Thursday, 30 April 2015

The Importance of Being Earnest - University Dramatic Society (29 April 2015)

Over the last 12 months or so I’ve seen a lot of student theatre, especially at Curtin and Murdoch Universities and they tell me ECU has pretty handy acting and musical theatre departments on their Mount Lawley campus. It had me wondering what my alma mater UWA was up to on the theatrical front especially given I’ve seen a couple of independent productions at the Dolphin Theatre recently. So off I went to see my first University Dramatic Society (UDS) production with a sense of curiosity and, to be honest, no real expectations.

I’ve written before about those shows that sneak up and surprise you. Last year it was WAAPA’s Children of Eden and Roleystone Theatre’s The Great American Trailer Park Musical. Well, you can add The Importance of Being Earnest to that list. I knew none of the cast or crew but this was a thoroughly entertaining evening that even with two intermissions whizzed by.

Any discussion of the play has to start with the writing. It is dazzling and full of the trademark wit and dry observation Oscar Wilde is renowned for. The dialogue crackles and fizzes with intelligence and razor sharp humour that makes listening to the exchanges an absolute delight. The tale of fictitious identities and resultant romantic entanglements is expertly crafted even if the major revelation at the end now suffers somewhat from what I call “Luke, I am your father” syndrome. Yes, modern audiences have endured variations of the familial twist for well over a hundred years which tends to temper our surprise. However, that is a minor consideration.

The major one by comparison is how well performed and presented the whole endeavour was. The standouts for me were Ben Thomas as Algernon who relished the language and was suitably sly and mischievous; and Rebecca Egan as Cecily Cardew whose recounting of her engagement to ‘Earnest’ was a highlight. Rupert Williamson was excellent as John Worthing and his verbal jousting with particularly Thomas was rapid fire and engaging. Grace Chapple made for a haughty Gwendolyn and her set piece exchange with Egan in what was a dazzling second act was another highlight.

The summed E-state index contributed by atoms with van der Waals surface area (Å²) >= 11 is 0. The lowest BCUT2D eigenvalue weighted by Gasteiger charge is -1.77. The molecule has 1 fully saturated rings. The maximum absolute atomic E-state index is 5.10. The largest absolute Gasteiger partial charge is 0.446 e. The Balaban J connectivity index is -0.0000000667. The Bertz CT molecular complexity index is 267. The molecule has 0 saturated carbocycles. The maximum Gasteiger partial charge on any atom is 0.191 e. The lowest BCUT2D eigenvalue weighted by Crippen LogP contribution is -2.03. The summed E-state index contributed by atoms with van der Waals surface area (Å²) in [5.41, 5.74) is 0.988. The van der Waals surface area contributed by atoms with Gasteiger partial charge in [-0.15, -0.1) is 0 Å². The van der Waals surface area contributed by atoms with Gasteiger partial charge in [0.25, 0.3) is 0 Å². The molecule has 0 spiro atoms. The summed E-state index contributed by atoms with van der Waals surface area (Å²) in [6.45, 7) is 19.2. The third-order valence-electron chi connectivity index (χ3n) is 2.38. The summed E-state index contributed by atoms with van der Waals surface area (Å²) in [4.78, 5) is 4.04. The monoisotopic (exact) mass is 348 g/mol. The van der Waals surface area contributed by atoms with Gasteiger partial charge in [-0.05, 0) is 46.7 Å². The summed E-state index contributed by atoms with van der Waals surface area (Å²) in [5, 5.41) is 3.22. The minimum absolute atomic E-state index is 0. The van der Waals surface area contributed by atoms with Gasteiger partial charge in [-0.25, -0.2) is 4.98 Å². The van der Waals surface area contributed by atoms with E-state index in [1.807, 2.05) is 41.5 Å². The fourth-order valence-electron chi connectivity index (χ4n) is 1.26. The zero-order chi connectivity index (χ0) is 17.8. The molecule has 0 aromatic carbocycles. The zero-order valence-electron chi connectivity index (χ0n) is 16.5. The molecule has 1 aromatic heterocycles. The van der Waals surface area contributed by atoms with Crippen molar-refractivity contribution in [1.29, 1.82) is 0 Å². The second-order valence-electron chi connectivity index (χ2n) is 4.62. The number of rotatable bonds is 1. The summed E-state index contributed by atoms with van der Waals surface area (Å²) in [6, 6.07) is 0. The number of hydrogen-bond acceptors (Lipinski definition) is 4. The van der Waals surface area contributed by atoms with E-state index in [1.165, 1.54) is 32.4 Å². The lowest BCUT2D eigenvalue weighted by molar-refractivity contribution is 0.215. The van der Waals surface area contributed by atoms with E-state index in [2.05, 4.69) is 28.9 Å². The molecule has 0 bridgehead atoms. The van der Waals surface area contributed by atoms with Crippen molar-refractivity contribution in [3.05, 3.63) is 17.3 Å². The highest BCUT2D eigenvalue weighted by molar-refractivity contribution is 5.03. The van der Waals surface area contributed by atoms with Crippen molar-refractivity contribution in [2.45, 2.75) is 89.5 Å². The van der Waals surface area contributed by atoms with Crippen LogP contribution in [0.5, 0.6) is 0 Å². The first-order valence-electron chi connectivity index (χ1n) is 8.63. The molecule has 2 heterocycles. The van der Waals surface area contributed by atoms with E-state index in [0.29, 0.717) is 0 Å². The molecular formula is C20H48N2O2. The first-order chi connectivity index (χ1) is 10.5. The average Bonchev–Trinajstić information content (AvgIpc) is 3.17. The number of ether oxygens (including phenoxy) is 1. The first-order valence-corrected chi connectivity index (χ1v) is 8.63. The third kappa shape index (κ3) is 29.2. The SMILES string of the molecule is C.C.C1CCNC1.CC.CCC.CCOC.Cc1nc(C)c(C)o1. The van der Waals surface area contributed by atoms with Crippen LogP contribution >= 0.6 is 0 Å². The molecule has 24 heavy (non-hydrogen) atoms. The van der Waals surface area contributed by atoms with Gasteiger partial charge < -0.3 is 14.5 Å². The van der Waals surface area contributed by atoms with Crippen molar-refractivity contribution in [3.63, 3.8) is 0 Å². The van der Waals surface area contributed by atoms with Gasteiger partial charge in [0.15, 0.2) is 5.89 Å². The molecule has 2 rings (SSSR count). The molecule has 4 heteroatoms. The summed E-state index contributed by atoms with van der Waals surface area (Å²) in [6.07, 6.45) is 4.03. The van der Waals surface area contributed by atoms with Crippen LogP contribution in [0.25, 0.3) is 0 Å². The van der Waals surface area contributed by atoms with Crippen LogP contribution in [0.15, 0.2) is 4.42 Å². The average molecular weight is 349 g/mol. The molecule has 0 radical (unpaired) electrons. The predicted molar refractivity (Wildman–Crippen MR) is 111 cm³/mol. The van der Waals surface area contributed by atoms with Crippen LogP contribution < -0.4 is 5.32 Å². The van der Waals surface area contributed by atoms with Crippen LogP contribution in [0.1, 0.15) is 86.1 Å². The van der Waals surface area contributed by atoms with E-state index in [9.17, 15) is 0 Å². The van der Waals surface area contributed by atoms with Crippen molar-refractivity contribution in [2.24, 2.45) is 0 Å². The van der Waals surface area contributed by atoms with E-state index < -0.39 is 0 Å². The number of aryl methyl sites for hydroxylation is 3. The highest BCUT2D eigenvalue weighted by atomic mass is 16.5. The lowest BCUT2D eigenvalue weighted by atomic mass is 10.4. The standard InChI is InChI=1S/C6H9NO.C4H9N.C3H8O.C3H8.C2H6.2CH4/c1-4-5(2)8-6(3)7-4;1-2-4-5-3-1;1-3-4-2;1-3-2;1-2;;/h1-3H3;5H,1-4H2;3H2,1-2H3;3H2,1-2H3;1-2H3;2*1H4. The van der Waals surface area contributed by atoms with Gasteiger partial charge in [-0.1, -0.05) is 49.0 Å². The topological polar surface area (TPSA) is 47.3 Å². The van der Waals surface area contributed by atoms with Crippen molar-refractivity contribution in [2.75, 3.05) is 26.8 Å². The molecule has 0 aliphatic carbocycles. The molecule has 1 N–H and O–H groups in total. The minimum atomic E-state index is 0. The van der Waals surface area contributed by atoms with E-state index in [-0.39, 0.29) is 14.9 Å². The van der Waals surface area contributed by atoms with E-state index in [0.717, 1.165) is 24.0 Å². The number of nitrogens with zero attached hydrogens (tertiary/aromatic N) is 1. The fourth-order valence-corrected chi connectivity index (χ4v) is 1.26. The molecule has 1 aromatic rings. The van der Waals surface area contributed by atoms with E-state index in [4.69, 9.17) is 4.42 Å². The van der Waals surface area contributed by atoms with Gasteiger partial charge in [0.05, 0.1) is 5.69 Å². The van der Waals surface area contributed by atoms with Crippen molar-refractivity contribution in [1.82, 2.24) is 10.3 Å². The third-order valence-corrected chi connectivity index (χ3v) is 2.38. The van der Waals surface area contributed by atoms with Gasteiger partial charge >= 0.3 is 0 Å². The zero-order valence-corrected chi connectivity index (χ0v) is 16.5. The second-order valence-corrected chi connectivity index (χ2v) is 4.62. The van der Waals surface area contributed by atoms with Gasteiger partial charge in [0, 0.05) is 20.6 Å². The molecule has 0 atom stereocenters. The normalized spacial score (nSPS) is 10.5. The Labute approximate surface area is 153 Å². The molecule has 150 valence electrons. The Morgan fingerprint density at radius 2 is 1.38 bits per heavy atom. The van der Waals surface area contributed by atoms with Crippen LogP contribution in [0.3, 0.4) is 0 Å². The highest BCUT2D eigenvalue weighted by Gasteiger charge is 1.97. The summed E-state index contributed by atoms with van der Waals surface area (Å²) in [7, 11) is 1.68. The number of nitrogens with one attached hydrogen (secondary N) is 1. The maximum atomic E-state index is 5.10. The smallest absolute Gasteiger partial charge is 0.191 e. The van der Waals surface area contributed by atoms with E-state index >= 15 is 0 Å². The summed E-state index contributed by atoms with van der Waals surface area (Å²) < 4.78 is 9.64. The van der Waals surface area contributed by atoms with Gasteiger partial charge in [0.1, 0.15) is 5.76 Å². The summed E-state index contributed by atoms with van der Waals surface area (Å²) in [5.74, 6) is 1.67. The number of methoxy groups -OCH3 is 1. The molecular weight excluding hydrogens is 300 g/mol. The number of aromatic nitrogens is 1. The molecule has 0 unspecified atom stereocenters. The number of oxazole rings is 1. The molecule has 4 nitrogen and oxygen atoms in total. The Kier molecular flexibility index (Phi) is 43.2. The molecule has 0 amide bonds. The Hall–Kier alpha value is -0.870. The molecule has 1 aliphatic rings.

I warmed to Rebecca Cole’s Lady Bracknell over time – her more deliberate delivery and impressive rolling R’s felt a little out of kilter at first but she was a forceful presence in the third act as befitted the character’s status. Sally Clune’s Miss Prism, she of the formidable pout and excellent aging makeup, stumbled a few times with the dialogue and tended to, along with Ben McAllister’s Reverend, to flirt with caricature. The latter was playing up exaggerated physical movement for laughs but the writing is so good that it felt superfluous. Matt Perrett and Lily Protter rounded out the cast as the ‘hired help’.

As mentioned, the second act where the all major characters collide in the countryside was quite an inspired piece of theatre brimming with comedy. It is also a very handsome production with excellent costuming and well-appointed sets such as the trestles laced with flowers in that countryside setting along with a tree and even swing to stage left. The interior sets were all lounge chairs and settees and an amazing amount of cucumbers and muffins were sacrificed in the making of the show. In this regard, Ben Thomas showed an almost Brad Pitt level of skill in eating whilst acting!   

I very much enjoyed the first UDS production of 2015 and walked away impressed by the acting and overall presentation. I was sitting next to a couple whose grand-daughter I believe it was had been involved with the costuming. They had seen the play starring Judi Dench in London but liked this one more. When I inquired as to why they remarked that Dame Judi was head and shoulders above the rest of the cast which unbalanced that production. It is fair to say that this is not the case here where the scintillating dialogue and banter is well delivered by the principals. It is a very funny and breezy show that was well appreciated by a good sized audience.

Written by Oscar Wilde, Directed by Antonina Heymanson and starring Rupert Williamson, Ben Thomas, Grace Chapple, Rebecca Egan, Rebecca Cole, Sally Clune, Ben McAllister, Matt Perrett, and Lily Protter there are three more shows left at the Dolphin Theatre on the UWA campus, Thursday through to Saturday 2 May. 

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